In the United States, laws such as the Equal Pay Act and Title VII of the Civil Rights Act of 1964 help to ensure that hiring practices are fair and balanced. While legal compliance is an important goal, a more beneficial result of fair, balanced, and equitable hiring practices is a more diverse workforce. Increased organizational diversity and inclusion leads to greater organizational success.
In recent years, organizations have turned to blind hiring practices in order to capture the best candidates while removing possible biases from the recruiting and selection processes. In this Astronology®, we discuss blind hiring and steps to implement such a program.
A monster.ca article highlighted challenges in the world of hiring. All people deal with a measure of unconscious bias, the unconscious behavior during interactions with the people around us, as well as implicit stereotyping, unconsciously attaching characteristics to people from certain social groups. These two factors can make it difficult for some during the hiring process to look at the qualifications of a person and not his / her background.
One can even become biased against new candidates due to the position’s previous incumbent. For instance, in the same monster.ca article, author Joe Issid comments that upon reviewing his shortlist of candidates for a job position he was hiring for a few years prior, “… 90% of my top candidates were all women with traditional Anglo Saxon names. How can I explain this? My assumptions are as follows: given that the position had been previously held by a woman, I may have had a natural inclination towards believing that a woman was better-suited for the role. Additionally, the role required strong English writing skills, so I held an instinctive bias in favor of people who had names that suggested they were native English speakers. While this was an extremely interesting exercise, it revealed an unconscious behavior that a blind résumé screening may have eliminated.”
Blind hiring could remove these challenges from the hiring process. For instance, in 1952, the Boston Symphony Orchestra began the practice of blind auditions. A New York Times Magazine article describes, “Musicians auditioned behind screens so the judges couldn’t see what they looked like, and walked on carpeted floors so the judges couldn’t determine if they were women or men — the women often wore heels.” The result? The article states that researchers from Harvard and Princeton reported the “blind auditions increased the likelihood that a woman would be hired by between 25% and 46%.” The practice also resulted in more female musicians applying for these positions, as they felt more confident of a fair opportunity.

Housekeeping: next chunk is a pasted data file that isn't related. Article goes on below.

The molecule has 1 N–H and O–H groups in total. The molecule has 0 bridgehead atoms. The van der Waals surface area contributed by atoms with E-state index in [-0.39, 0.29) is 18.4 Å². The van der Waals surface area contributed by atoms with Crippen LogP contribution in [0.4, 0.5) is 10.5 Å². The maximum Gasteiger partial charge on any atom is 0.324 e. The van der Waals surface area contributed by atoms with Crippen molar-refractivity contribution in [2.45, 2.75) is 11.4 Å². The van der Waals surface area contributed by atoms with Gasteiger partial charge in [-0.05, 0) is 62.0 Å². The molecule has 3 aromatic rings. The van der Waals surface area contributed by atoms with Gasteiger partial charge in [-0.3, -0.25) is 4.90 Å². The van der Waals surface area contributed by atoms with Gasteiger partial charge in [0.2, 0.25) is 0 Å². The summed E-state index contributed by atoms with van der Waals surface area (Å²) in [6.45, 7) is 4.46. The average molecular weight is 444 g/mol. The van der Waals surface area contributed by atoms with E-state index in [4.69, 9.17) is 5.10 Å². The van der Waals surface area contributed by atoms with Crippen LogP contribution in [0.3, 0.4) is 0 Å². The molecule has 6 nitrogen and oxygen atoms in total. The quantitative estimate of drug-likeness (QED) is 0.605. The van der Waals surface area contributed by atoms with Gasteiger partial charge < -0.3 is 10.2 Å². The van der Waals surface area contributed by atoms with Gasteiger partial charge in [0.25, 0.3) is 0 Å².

Moving forward in time, in 2014 GapJumpers, a company designed to help organizations conduct blind hiring, started providing software for employers to use with job seekers. The job seekers anonymously solve skills-based challenges in order to prove they are qualified to handle the jobs for which they are applying. The software also removes details from the candidate’s résumé such as name, graduation year, college name, and address.
Don’t have a budget for implementing new software? Don’t worry, you can still take advantage of the benefits of blind hiring. For organizations that can’t afford the technology, SHRM lists the following tips to implement blind hiring practices:
- Create a goal: Perhaps you notice an imbalance in executive positions? What area(s) needs improvement?
- Pick what to redact. Information such as name, address, graduation year, and college location are effective starting points.
- Train recruiters and hiring managers. Teach them how to ask skills-based interview questions. Train them to avoid unconscious biases.
- Start small. Although some may be eager to pull a full KonMari method, this is not an area that can be dived into organization-wide on the first attempt. Try smaller steps for specific roles. This will allow for fine tuning methods to fit the whole organization.
- Measure results. Gather data on diversity demographics—age, race, & gender, for example—and employee retention, and solicit candidate feedback. Host a debrief meeting with your HR staff to discuss results.
Blind hiring does not solve all the challenges associated with successfully implementing fair hiring practices. For instance, candidates will eventually have to meet face to face with the hiring team for an interview. Could the interviewer then judge a candidate based on culture fit, instead of culture addition? A Forbes magazine article explains that hiring managers naturally will assess candidates on how best they can fit the organization’s philosophy and who will work well with fellow co-workers. However, using this as the only measurement may cause the final candidate to look, act, and think the same as everyone else, creating a homogenous environment. Hiring managers will need to consciously consider this when making decisions.
Has your organization looked into or started to implement some tools to strengthen the efforts to recruit and / or hire diverse candidates? Are you looking into blind hiring for your organization? Share your thoughts in the comment box below.